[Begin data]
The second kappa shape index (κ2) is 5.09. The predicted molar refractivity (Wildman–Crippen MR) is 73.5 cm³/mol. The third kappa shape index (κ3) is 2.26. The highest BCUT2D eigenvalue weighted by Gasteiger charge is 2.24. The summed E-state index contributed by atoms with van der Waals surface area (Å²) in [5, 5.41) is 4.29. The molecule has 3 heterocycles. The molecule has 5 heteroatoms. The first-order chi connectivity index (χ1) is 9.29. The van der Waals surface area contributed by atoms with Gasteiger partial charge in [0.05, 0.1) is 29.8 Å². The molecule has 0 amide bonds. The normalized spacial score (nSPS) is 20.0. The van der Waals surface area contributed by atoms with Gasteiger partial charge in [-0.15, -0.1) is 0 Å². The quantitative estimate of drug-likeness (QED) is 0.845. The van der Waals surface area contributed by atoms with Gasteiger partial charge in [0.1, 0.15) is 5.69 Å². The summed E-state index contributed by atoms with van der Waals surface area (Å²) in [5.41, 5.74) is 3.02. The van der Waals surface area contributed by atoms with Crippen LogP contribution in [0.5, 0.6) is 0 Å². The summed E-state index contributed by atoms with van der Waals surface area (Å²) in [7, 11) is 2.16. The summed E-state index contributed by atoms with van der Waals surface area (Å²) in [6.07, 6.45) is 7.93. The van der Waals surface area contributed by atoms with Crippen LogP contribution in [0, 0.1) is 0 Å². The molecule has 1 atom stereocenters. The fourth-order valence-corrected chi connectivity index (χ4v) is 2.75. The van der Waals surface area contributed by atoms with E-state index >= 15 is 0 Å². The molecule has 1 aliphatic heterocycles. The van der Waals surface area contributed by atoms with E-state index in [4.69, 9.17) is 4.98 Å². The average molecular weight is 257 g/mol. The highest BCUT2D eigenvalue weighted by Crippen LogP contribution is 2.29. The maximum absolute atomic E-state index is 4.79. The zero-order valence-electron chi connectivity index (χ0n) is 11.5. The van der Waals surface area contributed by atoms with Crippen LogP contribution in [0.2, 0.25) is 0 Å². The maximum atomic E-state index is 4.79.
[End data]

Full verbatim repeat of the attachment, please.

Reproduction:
The second kappa shape index (κ2) is 5.09. The predicted molar refractivity (Wildman–Crippen MR) is 73.5 cm³/mol. The third kappa shape index (κ3) is 2.26. The highest BCUT2D eigenvalue weighted by Gasteiger charge is 2.24. The summed E-state index contributed by atoms with van der Waals surface area (Å²) in [5, 5.41) is 4.29. The molecule has 3 heterocycles. The molecule has 5 heteroatoms. The first-order chi connectivity index (χ1) is 9.29. The van der Waals surface area contributed by atoms with Gasteiger partial charge in [0.05, 0.1) is 29.8 Å². The molecule has 0 amide bonds. The normalized spacial score (nSPS) is 20.0. The van der Waals surface area contributed by atoms with Gasteiger partial charge in [-0.15, -0.1) is 0 Å². The quantitative estimate of drug-likeness (QED) is 0.845. The van der Waals surface area contributed by atoms with Gasteiger partial charge in [0.1, 0.15) is 5.69 Å². The summed E-state index contributed by atoms with van der Waals surface area (Å²) in [5.41, 5.74) is 3.02. The van der Waals surface area contributed by atoms with Crippen LogP contribution in [0.5, 0.6) is 0 Å². The summed E-state index contributed by atoms with van der Waals surface area (Å²) in [7, 11) is 2.16. The summed E-state index contributed by atoms with van der Waals surface area (Å²) in [6.07, 6.45) is 7.93. The van der Waals surface area contributed by atoms with Crippen LogP contribution in [0, 0.1) is 0 Å². The molecule has 1 atom stereocenters. The fourth-order valence-corrected chi connectivity index (χ4v) is 2.75. The van der Waals surface area contributed by atoms with E-state index >= 15 is 0 Å². The molecule has 1 aliphatic heterocycles. The van der Waals surface area contributed by atoms with E-state index in [4.69, 9.17) is 4.98 Å². The average molecular weight is 257 g/mol. The highest BCUT2D eigenvalue weighted by Crippen LogP contribution is 2.29. The maximum absolute atomic E-state index is 4.79. The zero-order valence-electron chi connectivity index (χ0n) is 11.5. The van der Waals surface area contributed by atoms with Crippen LogP contribution in [0.2, 0.25) is 0 Å². The maximum atomic E-state index is 4.79.